I enjoyed this so much, I'm reposting this article by Jody J. Sperling on BookFox.
I'd like to ask Sperling if this advice equally applies to young adult. If I get a response, I'll share it.
Stories are only truly great when they confront the great fears.
Bernard Malamud knew this. His character of Roy Hobbs, a naturally gifted baseball player, was shot by a mysterious and seductive woman, which ruined his career in the big leagues. This was what Hobbs dreaded the most — a career-ending injury.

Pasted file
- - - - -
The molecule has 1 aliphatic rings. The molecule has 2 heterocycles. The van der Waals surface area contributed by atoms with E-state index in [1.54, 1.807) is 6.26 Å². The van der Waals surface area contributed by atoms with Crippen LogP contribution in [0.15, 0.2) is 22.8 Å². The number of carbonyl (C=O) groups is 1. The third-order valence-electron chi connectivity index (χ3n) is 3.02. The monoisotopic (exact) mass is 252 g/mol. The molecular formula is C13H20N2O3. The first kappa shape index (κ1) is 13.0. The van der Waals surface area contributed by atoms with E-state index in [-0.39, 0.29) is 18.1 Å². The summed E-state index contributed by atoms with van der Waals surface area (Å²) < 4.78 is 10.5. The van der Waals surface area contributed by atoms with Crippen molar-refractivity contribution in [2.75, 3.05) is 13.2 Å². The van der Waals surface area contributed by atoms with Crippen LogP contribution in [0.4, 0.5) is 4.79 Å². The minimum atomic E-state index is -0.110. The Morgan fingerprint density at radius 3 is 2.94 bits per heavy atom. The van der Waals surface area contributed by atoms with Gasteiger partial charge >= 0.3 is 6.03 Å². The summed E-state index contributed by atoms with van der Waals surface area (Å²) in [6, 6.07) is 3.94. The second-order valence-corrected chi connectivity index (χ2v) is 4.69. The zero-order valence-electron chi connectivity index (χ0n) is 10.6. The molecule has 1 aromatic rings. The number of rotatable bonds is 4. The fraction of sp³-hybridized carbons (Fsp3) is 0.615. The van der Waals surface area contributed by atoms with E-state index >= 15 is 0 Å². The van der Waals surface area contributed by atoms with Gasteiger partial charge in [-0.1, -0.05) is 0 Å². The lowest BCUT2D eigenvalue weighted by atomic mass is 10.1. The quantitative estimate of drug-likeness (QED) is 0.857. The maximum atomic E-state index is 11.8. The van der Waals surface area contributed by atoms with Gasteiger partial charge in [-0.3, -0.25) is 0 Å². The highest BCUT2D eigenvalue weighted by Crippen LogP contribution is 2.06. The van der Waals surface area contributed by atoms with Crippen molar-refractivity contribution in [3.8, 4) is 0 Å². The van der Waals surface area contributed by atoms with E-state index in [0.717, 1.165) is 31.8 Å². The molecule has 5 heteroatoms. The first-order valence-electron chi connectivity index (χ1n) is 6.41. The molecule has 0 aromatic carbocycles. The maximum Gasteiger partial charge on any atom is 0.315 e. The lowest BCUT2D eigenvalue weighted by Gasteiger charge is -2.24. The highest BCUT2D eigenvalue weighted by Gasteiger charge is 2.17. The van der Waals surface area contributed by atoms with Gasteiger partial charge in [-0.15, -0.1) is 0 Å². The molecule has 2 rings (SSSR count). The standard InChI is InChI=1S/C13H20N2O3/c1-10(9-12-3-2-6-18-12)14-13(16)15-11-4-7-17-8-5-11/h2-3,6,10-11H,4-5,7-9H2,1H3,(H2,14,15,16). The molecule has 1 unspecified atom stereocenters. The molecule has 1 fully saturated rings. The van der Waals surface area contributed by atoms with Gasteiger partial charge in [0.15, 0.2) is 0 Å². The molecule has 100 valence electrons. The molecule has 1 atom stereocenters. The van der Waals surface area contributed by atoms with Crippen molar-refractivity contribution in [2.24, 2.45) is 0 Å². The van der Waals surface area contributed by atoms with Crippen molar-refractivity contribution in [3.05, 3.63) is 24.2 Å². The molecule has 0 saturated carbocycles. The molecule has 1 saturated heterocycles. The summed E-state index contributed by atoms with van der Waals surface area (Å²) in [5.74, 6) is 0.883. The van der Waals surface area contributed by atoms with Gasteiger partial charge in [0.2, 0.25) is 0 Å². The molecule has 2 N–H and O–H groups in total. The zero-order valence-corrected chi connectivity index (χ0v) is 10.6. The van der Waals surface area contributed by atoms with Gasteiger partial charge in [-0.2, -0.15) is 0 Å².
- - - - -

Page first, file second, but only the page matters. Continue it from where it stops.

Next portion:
But in The Natural, that wasn't the end of Rob Hobbs — many years later, past his prime, Hobbs returned to the Major Leagues as an outfielder with pop in his bat.
Then Hobbs is offered a staggering amount of money to throw the playoffs. He accepts the bet, and plays half-hearted baseball until the game's end. Down to his final at bat, the last out, Hobbs has allowed himself to be beaten, and his team trails in a do-or-die situation.
His conscience resurrects, and he decides he would prefer the glory of victory over wealth, but strike one, two and three sail past. Hobbs walks away a defeated and hideous creature.
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